February 11, 2020

Notice of Servicing Transfer, FNMA Updates Notes and Riders for ARM Index Language, Statutory Durable Power of Attorney Form, Updated version of HMDA Small Entity Compliance Guide available and much more!

Recent Updates from PPDocs.

Read more below!

February 11, 2020

Recent Updates from PPDocs:

Notice of Servicing Transfer

We added custom fields to the current servicing information to allow an entry of a phone number other than that of the loan officer. The custom field indicates the telephone number should be toll-free or can be called collect. A lender is also able to add their current servicing address. The updates are to assure the lender complies with RESPA at 12 CFR §1024.33(b)((4)(iii)

  • (b) Notices of transfer of loan servicing. (1) Requirement for notice. Except as provided in paragraph (b)(2) of this section, each transferor servicer and transferee servicer of any mortgage loan shall provide to the borrower a notice of transfer for any assignment, sale, or transfer of the servicing of the mortgage loan. The notice must contain the information described in paragraph (b)(4) of this section.
  • (4) Contents of notice. The notices of transfer shall include the following information:
  • (i) The effective date of the transfer of servicing;
  • (ii) The name, address, and a collect call or toll-free telephone number for an employee or department of the transferee servicer that can be contacted by the borrower to obtain answers to servicing transfer inquiries;
  • (iii) The name, address, and a collect call or toll-free telephone number for an employee or department of the transferor servicer that can be contacted by the borrower to obtain answers to servicing transfer inquiries;

FNMA Updates Notes and Riders for ARM Index Language

In a February 5, 2020 announcement, Fannie Mae (FNMA) announced the revision of numerous uniform notes and riders to incorporate the fallback language recommended by The Alternative Reference Rates Committee (ARRC) for ARM loans. The fallback language provides clear direction on the selection of a replacement index in the event an index is no longer available. This is occurring now due to the impending discontinuation of the LIBOR index.

Our documents team is working to have the FNMA Notes and Riders updated prior to June 1, 2020, which is the date the ARRC changes will be required by FNMA (the changes are effective immediately, but not formally required until June). So you’ll see the transition throughout the remainder of winter and spring.

FNMA also announced a phase-out of the delivery of LIBOR ARM products, stating that all LIBOR ARMs must have an application date of September 30, 2020 to be eligible for delivery. A LIBOR ARM must be purchased as a whole loan by December 31, 2020 or be in MBS pools with issue dates on or before December 1, 2020.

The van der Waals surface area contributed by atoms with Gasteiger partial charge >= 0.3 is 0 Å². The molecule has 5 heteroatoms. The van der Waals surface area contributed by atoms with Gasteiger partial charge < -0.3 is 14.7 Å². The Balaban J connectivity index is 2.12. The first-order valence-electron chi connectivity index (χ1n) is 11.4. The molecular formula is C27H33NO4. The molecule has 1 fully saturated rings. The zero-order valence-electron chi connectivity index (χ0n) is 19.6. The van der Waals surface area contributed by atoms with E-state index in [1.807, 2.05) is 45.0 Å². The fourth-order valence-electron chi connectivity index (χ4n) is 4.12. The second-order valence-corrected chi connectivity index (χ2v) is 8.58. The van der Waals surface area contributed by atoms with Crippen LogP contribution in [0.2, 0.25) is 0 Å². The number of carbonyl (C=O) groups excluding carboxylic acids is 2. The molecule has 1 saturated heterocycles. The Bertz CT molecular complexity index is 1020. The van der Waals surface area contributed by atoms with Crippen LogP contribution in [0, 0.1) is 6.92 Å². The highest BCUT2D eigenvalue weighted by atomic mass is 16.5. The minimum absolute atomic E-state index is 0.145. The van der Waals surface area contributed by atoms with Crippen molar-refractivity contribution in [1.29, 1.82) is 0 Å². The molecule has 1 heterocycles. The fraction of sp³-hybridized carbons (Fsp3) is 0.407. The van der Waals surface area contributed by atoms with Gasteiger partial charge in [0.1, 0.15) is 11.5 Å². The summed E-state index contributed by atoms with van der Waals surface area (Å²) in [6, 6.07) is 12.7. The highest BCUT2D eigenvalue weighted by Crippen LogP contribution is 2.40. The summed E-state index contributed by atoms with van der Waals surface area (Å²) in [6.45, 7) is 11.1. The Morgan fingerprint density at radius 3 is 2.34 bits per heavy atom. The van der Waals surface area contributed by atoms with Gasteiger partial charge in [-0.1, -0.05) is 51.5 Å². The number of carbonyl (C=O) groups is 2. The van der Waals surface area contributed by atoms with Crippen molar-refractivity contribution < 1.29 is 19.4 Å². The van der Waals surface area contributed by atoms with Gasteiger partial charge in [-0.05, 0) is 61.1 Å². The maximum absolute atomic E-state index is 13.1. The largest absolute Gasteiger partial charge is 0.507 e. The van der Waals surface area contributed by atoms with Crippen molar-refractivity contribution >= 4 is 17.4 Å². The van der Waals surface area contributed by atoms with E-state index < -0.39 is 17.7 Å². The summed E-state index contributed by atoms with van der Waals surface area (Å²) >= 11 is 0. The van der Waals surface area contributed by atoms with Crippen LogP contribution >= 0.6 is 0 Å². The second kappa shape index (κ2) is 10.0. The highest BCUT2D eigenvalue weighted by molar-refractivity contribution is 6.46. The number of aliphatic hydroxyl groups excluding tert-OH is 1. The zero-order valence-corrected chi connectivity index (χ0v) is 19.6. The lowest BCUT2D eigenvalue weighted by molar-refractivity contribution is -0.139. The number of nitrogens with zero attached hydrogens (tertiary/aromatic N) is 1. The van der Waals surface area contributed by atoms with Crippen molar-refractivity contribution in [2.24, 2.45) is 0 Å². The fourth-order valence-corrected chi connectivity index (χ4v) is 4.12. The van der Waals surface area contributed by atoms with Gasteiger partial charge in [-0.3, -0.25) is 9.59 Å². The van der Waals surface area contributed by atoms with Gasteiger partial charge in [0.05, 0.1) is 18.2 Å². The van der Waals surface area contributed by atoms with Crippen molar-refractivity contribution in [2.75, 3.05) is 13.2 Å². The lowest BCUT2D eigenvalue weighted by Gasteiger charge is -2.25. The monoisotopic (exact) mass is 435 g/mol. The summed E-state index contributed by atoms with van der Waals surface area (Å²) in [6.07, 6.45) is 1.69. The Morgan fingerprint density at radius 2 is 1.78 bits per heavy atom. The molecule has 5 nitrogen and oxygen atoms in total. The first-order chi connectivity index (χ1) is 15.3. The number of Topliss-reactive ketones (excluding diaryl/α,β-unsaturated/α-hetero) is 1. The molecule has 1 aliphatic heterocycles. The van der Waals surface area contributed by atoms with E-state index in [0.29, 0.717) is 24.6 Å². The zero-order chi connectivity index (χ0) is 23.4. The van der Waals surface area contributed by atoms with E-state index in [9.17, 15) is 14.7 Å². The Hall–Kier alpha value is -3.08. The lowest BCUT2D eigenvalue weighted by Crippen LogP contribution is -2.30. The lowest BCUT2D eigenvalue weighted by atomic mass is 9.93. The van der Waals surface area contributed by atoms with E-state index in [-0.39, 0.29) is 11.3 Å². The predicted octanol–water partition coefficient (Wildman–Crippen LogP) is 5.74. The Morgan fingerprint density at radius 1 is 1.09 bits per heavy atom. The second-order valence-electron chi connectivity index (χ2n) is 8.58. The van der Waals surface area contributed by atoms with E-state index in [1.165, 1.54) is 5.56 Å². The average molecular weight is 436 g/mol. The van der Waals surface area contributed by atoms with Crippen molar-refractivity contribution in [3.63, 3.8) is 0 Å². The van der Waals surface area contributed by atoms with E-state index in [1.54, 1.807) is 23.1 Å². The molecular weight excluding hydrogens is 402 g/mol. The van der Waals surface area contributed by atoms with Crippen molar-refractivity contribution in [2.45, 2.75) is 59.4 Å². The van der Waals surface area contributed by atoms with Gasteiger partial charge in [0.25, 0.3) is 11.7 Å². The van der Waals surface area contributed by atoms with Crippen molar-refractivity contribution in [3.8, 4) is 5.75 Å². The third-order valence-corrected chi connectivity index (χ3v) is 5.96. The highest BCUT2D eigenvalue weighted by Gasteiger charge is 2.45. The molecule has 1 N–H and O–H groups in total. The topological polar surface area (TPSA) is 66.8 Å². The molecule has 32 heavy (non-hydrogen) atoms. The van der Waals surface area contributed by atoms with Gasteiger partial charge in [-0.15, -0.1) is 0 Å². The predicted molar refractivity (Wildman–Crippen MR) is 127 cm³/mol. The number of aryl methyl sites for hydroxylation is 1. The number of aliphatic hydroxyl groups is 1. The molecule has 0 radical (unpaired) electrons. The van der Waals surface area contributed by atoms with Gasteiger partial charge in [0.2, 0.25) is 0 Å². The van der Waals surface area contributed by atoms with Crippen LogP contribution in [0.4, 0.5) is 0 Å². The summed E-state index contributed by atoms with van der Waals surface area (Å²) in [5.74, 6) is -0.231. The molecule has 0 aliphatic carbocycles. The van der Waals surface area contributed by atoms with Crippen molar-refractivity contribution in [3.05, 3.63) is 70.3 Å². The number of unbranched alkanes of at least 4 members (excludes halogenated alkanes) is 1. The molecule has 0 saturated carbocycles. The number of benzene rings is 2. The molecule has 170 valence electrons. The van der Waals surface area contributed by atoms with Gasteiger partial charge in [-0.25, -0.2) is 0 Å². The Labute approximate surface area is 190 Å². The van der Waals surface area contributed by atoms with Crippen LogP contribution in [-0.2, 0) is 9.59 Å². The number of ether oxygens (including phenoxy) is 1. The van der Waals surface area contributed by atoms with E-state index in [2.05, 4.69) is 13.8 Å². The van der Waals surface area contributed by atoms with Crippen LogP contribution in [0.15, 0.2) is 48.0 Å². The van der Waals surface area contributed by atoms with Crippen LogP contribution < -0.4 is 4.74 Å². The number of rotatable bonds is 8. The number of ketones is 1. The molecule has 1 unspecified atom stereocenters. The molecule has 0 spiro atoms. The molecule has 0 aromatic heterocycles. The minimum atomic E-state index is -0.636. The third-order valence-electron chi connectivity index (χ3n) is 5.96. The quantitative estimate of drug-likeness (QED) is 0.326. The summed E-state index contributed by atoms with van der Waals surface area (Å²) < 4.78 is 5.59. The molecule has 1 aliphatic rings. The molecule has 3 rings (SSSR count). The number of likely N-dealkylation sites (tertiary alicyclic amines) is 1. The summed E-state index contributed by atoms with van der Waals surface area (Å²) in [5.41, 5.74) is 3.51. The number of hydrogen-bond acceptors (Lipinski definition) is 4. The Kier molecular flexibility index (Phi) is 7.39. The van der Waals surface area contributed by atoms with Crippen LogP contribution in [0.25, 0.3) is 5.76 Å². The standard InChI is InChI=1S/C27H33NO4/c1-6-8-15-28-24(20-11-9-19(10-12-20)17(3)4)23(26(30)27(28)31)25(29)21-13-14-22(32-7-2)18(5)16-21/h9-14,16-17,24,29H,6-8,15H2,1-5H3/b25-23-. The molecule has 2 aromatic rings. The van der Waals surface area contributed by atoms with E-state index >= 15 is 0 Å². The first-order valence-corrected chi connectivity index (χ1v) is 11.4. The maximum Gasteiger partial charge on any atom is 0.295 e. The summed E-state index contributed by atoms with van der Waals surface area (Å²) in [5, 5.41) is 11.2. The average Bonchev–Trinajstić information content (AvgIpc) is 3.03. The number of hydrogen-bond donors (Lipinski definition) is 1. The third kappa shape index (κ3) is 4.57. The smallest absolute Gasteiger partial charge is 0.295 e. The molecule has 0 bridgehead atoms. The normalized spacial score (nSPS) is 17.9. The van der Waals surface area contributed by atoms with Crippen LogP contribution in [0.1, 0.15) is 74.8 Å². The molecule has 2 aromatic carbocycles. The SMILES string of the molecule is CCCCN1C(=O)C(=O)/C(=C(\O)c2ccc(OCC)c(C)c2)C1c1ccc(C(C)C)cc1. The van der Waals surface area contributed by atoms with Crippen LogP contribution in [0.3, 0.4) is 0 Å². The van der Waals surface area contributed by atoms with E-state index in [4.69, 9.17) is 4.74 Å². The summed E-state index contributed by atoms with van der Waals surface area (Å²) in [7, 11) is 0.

Statutory Durable Power of Attorney Form

We do not provide completed Powers of Attorney (POA) on behalf of your borrowers because we represent you, the lender. However, for your convenience, we have provided templates of the Texas Statutory Durable POA—in Word format—on our Resources page. Scroll down to the “Other” section of the Resources page to find the POA templates.

Texas law does not require the use of the form provided in Texas Estates Code §752.051, but a POA is legally sufficient when it is properly completed, signed, acknowledged, and substantially conforms with the wording in §752.051.

If you haven’t downloaded a new form recently, we recommend that you do so because we made a minor amendment to specifically state Texas law applies to the POA. The previous version conforms with the Texas Estates Code, but we recommend using the updated form.

Please be aware that we review POAs for compliance with FNMA requirements. To order a POA review, select Attorney Legal Review and select POA from the dropdown menu on the next screen. Please upload the POA and title commitment for with your submission.

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We pride ourselves in answering your questions quickly and efficiently. You can help us be even better by emailing to appropriate department directly. The result will be faster response times and more accurate information for everyone.

Type of Inquiries Email Address
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Legal specific questions (e.g. title, survey, state law) Legal@ppdocs.com
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Updated version of HMDA Small Entity Compliance Guide available

On January 24, 2020, the Consumer Financial Protection Bureau published an updated version of the HMDA Small Entity Compliance Guide (Guide). Changes to the Guide include updates to incorporate content from the HMDA Final Rule issued in October 2019. You can access the Guide here.